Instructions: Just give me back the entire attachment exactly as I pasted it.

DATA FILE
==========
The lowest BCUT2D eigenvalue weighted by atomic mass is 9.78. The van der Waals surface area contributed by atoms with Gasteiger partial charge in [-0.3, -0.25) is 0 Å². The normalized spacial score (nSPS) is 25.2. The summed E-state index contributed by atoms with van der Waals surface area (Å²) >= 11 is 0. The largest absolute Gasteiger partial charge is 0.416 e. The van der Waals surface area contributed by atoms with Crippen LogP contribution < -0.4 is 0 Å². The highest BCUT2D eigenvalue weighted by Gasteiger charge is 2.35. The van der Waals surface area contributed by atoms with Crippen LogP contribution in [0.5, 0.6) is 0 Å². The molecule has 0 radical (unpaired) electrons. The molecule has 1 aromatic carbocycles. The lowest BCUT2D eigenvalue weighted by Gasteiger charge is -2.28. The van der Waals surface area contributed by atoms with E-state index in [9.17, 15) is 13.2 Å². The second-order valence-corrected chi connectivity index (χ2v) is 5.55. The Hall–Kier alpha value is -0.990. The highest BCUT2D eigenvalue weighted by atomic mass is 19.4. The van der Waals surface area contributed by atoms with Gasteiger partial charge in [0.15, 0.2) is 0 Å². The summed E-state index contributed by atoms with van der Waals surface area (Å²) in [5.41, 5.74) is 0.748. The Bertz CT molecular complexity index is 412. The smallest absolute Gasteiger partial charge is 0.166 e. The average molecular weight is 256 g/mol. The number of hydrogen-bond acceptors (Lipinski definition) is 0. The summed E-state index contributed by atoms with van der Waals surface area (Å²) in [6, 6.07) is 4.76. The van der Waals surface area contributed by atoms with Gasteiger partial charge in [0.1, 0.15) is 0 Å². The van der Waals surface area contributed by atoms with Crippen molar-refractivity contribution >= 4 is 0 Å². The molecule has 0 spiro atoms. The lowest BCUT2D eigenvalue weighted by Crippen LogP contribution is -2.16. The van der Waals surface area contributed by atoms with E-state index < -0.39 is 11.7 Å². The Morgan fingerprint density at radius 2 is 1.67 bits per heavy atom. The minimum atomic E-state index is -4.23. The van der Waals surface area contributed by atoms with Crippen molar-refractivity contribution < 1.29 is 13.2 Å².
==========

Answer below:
The lowest BCUT2D eigenvalue weighted by atomic mass is 9.78. The van der Waals surface area contributed by atoms with Gasteiger partial charge in [-0.3, -0.25) is 0 Å². The normalized spacial score (nSPS) is 25.2. The summed E-state index contributed by atoms with van der Waals surface area (Å²) >= 11 is 0. The largest absolute Gasteiger partial charge is 0.416 e. The van der Waals surface area contributed by atoms with Crippen LogP contribution < -0.4 is 0 Å². The highest BCUT2D eigenvalue weighted by Gasteiger charge is 2.35. The van der Waals surface area contributed by atoms with Crippen LogP contribution in [0.5, 0.6) is 0 Å². The molecule has 0 radical (unpaired) electrons. The molecule has 1 aromatic carbocycles. The lowest BCUT2D eigenvalue weighted by Gasteiger charge is -2.28. The van der Waals surface area contributed by atoms with E-state index in [9.17, 15) is 13.2 Å². The second-order valence-corrected chi connectivity index (χ2v) is 5.55. The Hall–Kier alpha value is -0.990. The highest BCUT2D eigenvalue weighted by atomic mass is 19.4. The van der Waals surface area contributed by atoms with Gasteiger partial charge in [0.15, 0.2) is 0 Å². The summed E-state index contributed by atoms with van der Waals surface area (Å²) in [5.41, 5.74) is 0.748. The Bertz CT molecular complexity index is 412. The smallest absolute Gasteiger partial charge is 0.166 e. The average molecular weight is 256 g/mol. The number of hydrogen-bond acceptors (Lipinski definition) is 0. The summed E-state index contributed by atoms with van der Waals surface area (Å²) in [6, 6.07) is 4.76. The van der Waals surface area contributed by atoms with Gasteiger partial charge in [0.1, 0.15) is 0 Å². The van der Waals surface area contributed by atoms with Crippen molar-refractivity contribution >= 4 is 0 Å². The molecule has 0 spiro atoms. The lowest BCUT2D eigenvalue weighted by Crippen LogP contribution is -2.16. The van der Waals surface area contributed by atoms with E-state index < -0.39 is 11.7 Å². The Morgan fingerprint density at radius 2 is 1.67 bits per heavy atom. The minimum atomic E-state index is -4.23. The van der Waals surface area contributed by atoms with Crippen molar-refractivity contribution < 1.29 is 13.2 Å².